Rural Young Scientist cracks Water Prize shortlist

Thursday, 06 Aug 2020

The Science Teachers Association NSW and the Australian Water Association congratulate Emma Serisier on being shortlisted for the Stockholm Junior Water Prize. 

Ms Emma Serisier, from Bishop Druitt College in Coffs Harbour, a budding, young, female scientist has juggled school work, bushfires and an impressive science project to compete on the international stage. 

Very simply, my research, Crack for the Future, shows that the redirection of eggshell from landfill to soil can attract and soak up phosphates from fertilisers and manures and retain them in the soil, that would otherwise run off and pollute waterways.' Says Ms Serisier.

For the first time in history, the Stockholm Junior Water Prize is being complemented by a People’s Choice Award. We’re extremely proud to get behind Emma and support her on this exciting journey. Emma follows in the footsteps of many clever young water scientists. With Australia winning the 2019 competition, Emma’s entry this year continues to showcase Australia’s excellence in water science on an international stage,” says Ms Corrinne Cheesman, Chief Executive Officer of the Australian Water Association.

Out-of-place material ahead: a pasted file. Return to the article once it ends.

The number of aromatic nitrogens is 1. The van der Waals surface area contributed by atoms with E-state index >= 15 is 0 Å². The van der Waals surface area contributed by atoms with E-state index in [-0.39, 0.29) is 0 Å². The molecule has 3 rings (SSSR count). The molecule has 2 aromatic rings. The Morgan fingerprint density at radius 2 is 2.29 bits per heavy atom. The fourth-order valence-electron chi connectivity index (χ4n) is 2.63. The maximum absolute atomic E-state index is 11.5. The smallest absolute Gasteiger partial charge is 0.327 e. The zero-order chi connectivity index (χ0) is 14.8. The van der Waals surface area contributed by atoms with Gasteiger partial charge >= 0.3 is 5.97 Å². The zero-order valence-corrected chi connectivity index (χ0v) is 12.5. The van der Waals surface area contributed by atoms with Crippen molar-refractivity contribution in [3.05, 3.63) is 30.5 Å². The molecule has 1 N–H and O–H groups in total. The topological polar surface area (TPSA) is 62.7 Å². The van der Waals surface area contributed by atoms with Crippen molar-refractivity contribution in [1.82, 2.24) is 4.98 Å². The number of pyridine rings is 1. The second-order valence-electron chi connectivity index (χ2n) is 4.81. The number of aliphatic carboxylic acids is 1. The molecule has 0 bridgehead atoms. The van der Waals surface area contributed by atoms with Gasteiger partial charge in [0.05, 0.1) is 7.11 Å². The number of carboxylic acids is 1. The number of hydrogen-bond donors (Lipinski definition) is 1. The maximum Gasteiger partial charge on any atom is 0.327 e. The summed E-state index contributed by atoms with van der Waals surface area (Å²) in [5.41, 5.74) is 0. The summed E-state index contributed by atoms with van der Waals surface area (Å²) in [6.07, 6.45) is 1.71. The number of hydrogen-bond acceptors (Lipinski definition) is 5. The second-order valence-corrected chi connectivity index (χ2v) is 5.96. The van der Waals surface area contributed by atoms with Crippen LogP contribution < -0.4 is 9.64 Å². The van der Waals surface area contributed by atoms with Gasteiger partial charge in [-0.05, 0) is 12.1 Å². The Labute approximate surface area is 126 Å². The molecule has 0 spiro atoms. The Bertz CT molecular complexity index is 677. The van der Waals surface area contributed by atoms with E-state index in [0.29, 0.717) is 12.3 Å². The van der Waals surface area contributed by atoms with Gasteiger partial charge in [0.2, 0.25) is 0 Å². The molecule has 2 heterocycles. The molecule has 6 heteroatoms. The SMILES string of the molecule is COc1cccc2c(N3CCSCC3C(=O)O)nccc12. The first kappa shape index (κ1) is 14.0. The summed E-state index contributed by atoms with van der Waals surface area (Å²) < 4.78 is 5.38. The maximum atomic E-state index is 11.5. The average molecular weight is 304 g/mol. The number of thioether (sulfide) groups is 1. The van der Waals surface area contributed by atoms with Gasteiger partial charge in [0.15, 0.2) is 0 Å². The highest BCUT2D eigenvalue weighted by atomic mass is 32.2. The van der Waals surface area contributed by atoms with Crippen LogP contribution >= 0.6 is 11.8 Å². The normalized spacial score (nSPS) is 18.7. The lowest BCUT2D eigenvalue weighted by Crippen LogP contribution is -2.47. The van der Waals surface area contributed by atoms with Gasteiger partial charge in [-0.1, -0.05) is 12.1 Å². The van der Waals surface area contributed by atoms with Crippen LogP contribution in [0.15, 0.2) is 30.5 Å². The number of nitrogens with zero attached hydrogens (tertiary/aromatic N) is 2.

Emma is a rising female star of science in Australia and a role model for young emerging scientists across the country, especially in rural areas,” says Ms Margaret Shepherd, President of the Science Teachers Association NSW. 

Show your support for Emma by voting in the People’s Choice Awards. Every vote promotes the hidden talent in every student to solve the world’s problems through science, technology, engineering and mathematics- it was through the NSW HSC Science Extension subject, Emma had the opportunity to feed her curiosity and passion delving deep into new advances for sustainable water management.” 

I cannot believe that an unassuming farm girl could be in the realm of international young scientists. I envision a more sustainable future and hope to inspire others like me to create and implement local solutions for global problems; history has shown that global change is achieved through action on a local scale,” Ms Serisier said. 

The Australian Water Association and the global and Australian competition sponsor Xylem has been proud to support the Stockholm Junior Water Prize for many years, a prize which recognises students for their innovative water-related projects,” says Ms Cheeseman. 

Stockholm Junior Water Prize People's Choice voting is open August 1 - August 10 via this link